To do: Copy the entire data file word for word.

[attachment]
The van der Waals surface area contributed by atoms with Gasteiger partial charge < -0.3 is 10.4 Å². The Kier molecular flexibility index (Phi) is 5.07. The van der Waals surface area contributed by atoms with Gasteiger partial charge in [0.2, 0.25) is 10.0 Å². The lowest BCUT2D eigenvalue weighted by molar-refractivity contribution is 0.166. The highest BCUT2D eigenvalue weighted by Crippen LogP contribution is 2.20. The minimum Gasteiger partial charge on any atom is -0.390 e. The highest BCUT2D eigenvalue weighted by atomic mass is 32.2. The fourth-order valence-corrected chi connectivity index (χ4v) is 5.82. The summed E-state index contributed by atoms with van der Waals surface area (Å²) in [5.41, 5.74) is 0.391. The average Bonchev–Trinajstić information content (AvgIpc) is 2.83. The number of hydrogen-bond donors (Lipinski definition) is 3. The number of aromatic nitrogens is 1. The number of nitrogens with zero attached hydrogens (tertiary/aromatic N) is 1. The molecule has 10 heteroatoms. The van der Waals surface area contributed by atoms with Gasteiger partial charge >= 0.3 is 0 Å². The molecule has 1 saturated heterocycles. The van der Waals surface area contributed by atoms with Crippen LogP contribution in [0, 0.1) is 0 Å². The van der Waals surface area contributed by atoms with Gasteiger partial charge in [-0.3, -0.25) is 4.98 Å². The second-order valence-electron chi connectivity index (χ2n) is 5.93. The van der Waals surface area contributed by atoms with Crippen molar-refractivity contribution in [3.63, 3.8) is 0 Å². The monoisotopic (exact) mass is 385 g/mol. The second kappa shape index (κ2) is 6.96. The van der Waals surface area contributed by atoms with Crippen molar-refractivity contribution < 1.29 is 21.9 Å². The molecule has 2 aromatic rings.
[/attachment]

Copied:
The van der Waals surface area contributed by atoms with Gasteiger partial charge < -0.3 is 10.4 Å². The Kier molecular flexibility index (Phi) is 5.07. The van der Waals surface area contributed by atoms with Gasteiger partial charge in [0.2, 0.25) is 10.0 Å². The lowest BCUT2D eigenvalue weighted by molar-refractivity contribution is 0.166. The highest BCUT2D eigenvalue weighted by Crippen LogP contribution is 2.20. The minimum Gasteiger partial charge on any atom is -0.390 e. The highest BCUT2D eigenvalue weighted by atomic mass is 32.2. The fourth-order valence-corrected chi connectivity index (χ4v) is 5.82. The summed E-state index contributed by atoms with van der Waals surface area (Å²) in [5.41, 5.74) is 0.391. The average Bonchev–Trinajstić information content (AvgIpc) is 2.83. The number of hydrogen-bond donors (Lipinski definition) is 3. The number of aromatic nitrogens is 1. The number of nitrogens with zero attached hydrogens (tertiary/aromatic N) is 1. The molecule has 10 heteroatoms. The van der Waals surface area contributed by atoms with Gasteiger partial charge >= 0.3 is 0 Å². The molecule has 1 saturated heterocycles. The van der Waals surface area contributed by atoms with Crippen LogP contribution in [0, 0.1) is 0 Å². The van der Waals surface area contributed by atoms with Gasteiger partial charge in [-0.3, -0.25) is 4.98 Å². The second-order valence-electron chi connectivity index (χ2n) is 5.93. The van der Waals surface area contributed by atoms with Crippen molar-refractivity contribution in [3.63, 3.8) is 0 Å². The monoisotopic (exact) mass is 385 g/mol. The second kappa shape index (κ2) is 6.96. The van der Waals surface area contributed by atoms with Crippen molar-refractivity contribution < 1.29 is 21.9 Å². The molecule has 2 aromatic rings.